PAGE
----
Diagnostic branched tree as an assessment and feedback tool in undergraduate pharmacology education.

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Tekeş E., Toraman Ç.

BMC medical education, vol.23, no.1, pp.374, 2023 (SCI-Expanded) identifier

  • Publication Type: Article / Article
  • Volume: 23 Issue: 1
  • Publication Date: 2023
  • Doi Number: 10.1186/s12909-023-04342-w
  • Journal Name: BMC medical education
  • Journal Indexes: Science Citation Index Expanded (SCI-EXPANDED), Social Sciences Citation Index (SSCI), Scopus, Biotechnology Research Abstracts, CAB Abstracts, EMBASE, MEDLINE, Veterinary Science Database, Directory of Open Access Journals
  • Page Numbers: pp.374
  • Çanakkale Onsekiz Mart University Affiliated: Yes


Background Multiple-choice, true-false, completion, matching, oral presentation type questions have been used as an evaluation criterion in medical education for many years. Although not as old as other question types, performance evaluation and portfolio-like assessment types, can be called alternative evaluation, have been used for a considerable time. While summative assessment maintains its importance in medical education, the value of formative assessment is gradually increasing. In this research, the use of Diagnostic Branched Tree (DBT), which is used both as a diagnostic and feedback tool, in pharmacology education was examined.

Methods The study was conducted on 165 students (112 DBT, 53 non-DBT) on the 3rd year of undergraduate medical education. 16 DBTs prepared by the researchers were used as data collection tool. Year 3 first committee was elected for implementation. DBTs were prepared according to the pharmacology learning objectives within the committee. Descriptive statistics, correlation and comparison analyzes were used in the analysis of the data.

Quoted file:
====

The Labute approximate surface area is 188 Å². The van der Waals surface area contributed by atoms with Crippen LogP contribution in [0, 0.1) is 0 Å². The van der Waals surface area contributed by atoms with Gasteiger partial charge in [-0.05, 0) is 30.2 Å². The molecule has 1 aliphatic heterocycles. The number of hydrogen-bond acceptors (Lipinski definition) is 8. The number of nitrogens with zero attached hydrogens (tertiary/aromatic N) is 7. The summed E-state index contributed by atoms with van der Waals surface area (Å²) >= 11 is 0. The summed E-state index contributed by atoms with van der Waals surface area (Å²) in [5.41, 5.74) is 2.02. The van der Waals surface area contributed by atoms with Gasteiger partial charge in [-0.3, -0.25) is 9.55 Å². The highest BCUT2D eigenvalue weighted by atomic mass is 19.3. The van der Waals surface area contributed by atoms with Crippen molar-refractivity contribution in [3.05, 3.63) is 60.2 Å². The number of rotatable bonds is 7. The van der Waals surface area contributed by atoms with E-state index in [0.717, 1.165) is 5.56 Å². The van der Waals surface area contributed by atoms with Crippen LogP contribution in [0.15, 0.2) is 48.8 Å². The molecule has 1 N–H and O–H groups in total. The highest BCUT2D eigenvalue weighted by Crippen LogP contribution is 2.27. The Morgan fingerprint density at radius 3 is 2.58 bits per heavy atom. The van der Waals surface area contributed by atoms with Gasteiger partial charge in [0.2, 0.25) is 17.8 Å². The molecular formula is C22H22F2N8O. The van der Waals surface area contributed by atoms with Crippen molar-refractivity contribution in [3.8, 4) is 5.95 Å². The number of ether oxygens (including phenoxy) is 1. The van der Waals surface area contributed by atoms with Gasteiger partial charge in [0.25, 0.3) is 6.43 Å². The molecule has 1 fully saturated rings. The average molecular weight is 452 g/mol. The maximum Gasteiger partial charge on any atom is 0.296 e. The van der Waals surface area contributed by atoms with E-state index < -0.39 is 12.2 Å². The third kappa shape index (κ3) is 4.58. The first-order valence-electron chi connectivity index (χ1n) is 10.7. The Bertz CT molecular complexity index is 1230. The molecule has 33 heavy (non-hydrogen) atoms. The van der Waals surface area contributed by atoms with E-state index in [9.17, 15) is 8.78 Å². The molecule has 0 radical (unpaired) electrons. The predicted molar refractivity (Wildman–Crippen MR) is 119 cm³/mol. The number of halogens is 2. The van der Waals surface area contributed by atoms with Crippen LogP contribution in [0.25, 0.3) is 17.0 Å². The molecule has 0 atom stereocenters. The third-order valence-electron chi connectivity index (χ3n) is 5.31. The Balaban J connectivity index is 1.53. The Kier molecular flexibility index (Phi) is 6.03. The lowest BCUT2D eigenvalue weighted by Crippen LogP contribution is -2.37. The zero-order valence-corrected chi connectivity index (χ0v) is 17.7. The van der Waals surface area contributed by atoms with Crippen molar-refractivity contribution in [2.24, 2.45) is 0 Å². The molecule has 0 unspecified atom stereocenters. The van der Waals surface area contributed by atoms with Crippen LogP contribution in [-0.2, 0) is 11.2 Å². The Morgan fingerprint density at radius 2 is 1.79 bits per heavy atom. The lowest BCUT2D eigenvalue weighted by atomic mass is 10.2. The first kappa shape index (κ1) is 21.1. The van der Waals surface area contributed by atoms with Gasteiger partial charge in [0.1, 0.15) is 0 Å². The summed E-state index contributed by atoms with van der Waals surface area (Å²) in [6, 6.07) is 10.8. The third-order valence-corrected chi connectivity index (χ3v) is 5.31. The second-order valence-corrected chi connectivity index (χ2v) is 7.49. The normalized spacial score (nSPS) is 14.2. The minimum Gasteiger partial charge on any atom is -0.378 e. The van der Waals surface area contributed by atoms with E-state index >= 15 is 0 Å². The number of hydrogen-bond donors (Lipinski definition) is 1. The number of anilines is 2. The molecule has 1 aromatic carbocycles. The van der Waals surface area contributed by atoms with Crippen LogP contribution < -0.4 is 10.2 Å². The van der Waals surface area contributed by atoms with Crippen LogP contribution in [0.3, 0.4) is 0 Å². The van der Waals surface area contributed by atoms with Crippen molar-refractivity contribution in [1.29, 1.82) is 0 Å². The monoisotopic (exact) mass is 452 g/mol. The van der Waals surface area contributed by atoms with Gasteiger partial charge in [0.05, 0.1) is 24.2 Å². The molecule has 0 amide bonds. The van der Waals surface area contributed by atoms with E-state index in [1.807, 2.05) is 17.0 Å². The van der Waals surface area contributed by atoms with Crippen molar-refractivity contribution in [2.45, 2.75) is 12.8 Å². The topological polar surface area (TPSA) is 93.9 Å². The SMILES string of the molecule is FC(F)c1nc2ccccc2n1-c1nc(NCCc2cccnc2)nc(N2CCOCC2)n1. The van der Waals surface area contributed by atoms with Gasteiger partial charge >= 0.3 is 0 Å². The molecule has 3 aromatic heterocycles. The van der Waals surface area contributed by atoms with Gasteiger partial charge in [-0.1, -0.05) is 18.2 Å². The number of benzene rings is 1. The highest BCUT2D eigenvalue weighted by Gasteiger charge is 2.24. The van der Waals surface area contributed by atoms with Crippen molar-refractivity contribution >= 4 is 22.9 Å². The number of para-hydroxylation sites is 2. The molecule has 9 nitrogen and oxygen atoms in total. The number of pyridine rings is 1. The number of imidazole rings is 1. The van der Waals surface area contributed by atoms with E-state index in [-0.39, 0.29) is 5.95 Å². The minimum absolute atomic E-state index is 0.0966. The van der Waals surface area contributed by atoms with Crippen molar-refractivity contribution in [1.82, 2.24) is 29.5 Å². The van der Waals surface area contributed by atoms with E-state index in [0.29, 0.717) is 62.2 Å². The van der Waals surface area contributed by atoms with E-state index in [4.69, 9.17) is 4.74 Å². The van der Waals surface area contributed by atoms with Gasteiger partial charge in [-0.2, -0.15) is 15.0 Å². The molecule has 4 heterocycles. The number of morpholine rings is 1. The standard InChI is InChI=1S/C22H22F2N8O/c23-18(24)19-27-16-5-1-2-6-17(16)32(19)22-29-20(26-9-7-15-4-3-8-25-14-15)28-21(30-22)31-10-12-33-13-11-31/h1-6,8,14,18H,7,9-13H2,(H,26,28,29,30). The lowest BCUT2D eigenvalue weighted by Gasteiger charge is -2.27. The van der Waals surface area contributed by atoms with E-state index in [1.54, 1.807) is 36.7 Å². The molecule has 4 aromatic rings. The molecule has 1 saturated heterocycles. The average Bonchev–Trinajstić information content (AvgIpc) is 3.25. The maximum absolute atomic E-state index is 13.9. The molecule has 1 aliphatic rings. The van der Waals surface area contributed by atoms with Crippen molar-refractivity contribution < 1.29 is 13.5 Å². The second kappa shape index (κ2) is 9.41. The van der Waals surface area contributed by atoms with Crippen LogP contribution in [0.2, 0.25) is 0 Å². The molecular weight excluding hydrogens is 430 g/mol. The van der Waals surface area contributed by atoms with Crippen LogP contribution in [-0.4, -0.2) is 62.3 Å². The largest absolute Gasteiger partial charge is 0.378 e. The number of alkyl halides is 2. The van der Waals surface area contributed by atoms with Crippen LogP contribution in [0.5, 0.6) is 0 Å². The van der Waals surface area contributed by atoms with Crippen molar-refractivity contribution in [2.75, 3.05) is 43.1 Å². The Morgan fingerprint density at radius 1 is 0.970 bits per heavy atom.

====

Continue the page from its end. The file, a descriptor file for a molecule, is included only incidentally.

Results DBTs with the most wrong exits are DBTs entitled phase studies, metabolism, types of antagonism, doseresponse relationship, affinity and intrinsic activity, G-protein coupled receptors, receptor types, penicillins and cephalosporins. When each question in the DBTs is examined separately, it is seen that most of the students could not answer the questions correctly regarding phase studies, drugs that cause cytochrome enzyme inhibition, elimination kinetics, chemical antagonism definition, gradual and quantal dose response curves, intrinsic activity and inverse agonist definitions, important characteristics of endogenous ligands, changes in the cell as a result of G-protein activation, ionotropic receptor examples, mechanism of action of beta-lactamase inhibitors, excretion mechanism of penicillins, differences of cephalosporins according to generations. As a result of the correlation analysis, the correlation value calculated between the DBT total score and the pharmacology total score in the committee exam. The comparisons showed that the average score of the pharmacology questions in the committee exam of the students who participated in the DBT activity was higher than the students who did not participate.

Conclusions The study concluded that DBTs are a candidate for an effective diagnostic and feedback tool. Although this result was supported by research at different educational levels, support could not be shown in medical education due to the lack of DBT research in medical education. Future research on DBTs in medical education may strengthen or refute our research results. In our study, receiving feedback with DBT had a positive effect on the success of the pharmacology education.